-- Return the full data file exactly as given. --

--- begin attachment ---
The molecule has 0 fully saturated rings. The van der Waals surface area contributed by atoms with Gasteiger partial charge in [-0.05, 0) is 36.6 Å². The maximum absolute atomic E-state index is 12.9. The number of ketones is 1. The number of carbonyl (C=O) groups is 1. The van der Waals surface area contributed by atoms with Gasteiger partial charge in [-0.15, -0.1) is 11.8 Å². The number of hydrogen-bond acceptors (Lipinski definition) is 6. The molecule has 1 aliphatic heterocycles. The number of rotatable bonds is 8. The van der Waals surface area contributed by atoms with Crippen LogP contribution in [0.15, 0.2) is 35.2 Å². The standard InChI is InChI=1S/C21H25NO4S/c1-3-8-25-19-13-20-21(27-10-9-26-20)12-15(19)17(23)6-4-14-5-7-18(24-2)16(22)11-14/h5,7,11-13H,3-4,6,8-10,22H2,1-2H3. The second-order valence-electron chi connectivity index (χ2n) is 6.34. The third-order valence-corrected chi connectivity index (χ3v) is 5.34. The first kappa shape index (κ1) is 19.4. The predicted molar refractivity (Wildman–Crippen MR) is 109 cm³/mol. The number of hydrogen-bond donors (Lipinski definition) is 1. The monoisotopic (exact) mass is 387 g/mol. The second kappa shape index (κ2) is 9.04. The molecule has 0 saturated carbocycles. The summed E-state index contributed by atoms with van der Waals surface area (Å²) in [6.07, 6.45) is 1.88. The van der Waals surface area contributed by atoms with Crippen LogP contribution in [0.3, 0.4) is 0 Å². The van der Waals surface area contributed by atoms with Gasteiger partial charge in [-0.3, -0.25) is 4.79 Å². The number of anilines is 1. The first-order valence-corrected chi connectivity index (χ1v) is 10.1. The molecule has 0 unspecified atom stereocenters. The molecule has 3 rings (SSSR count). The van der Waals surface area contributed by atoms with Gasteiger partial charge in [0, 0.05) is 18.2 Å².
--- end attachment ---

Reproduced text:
The molecule has 0 fully saturated rings. The van der Waals surface area contributed by atoms with Gasteiger partial charge in [-0.05, 0) is 36.6 Å². The maximum absolute atomic E-state index is 12.9. The number of ketones is 1. The number of carbonyl (C=O) groups is 1. The van der Waals surface area contributed by atoms with Gasteiger partial charge in [-0.15, -0.1) is 11.8 Å². The number of hydrogen-bond acceptors (Lipinski definition) is 6. The molecule has 1 aliphatic heterocycles. The number of rotatable bonds is 8. The van der Waals surface area contributed by atoms with Crippen LogP contribution in [0.15, 0.2) is 35.2 Å². The standard InChI is InChI=1S/C21H25NO4S/c1-3-8-25-19-13-20-21(27-10-9-26-20)12-15(19)17(23)6-4-14-5-7-18(24-2)16(22)11-14/h5,7,11-13H,3-4,6,8-10,22H2,1-2H3. The second-order valence-electron chi connectivity index (χ2n) is 6.34. The third-order valence-corrected chi connectivity index (χ3v) is 5.34. The first kappa shape index (κ1) is 19.4. The predicted molar refractivity (Wildman–Crippen MR) is 109 cm³/mol. The number of hydrogen-bond donors (Lipinski definition) is 1. The monoisotopic (exact) mass is 387 g/mol. The second kappa shape index (κ2) is 9.04. The molecule has 0 saturated carbocycles. The summed E-state index contributed by atoms with van der Waals surface area (Å²) in [6.07, 6.45) is 1.88. The van der Waals surface area contributed by atoms with Crippen LogP contribution in [0.3, 0.4) is 0 Å². The van der Waals surface area contributed by atoms with Gasteiger partial charge in [-0.3, -0.25) is 4.79 Å². The number of anilines is 1. The first-order valence-corrected chi connectivity index (χ1v) is 10.1. The molecule has 0 unspecified atom stereocenters. The molecule has 3 rings (SSSR count). The van der Waals surface area contributed by atoms with Gasteiger partial charge in [0, 0.05) is 18.2 Å².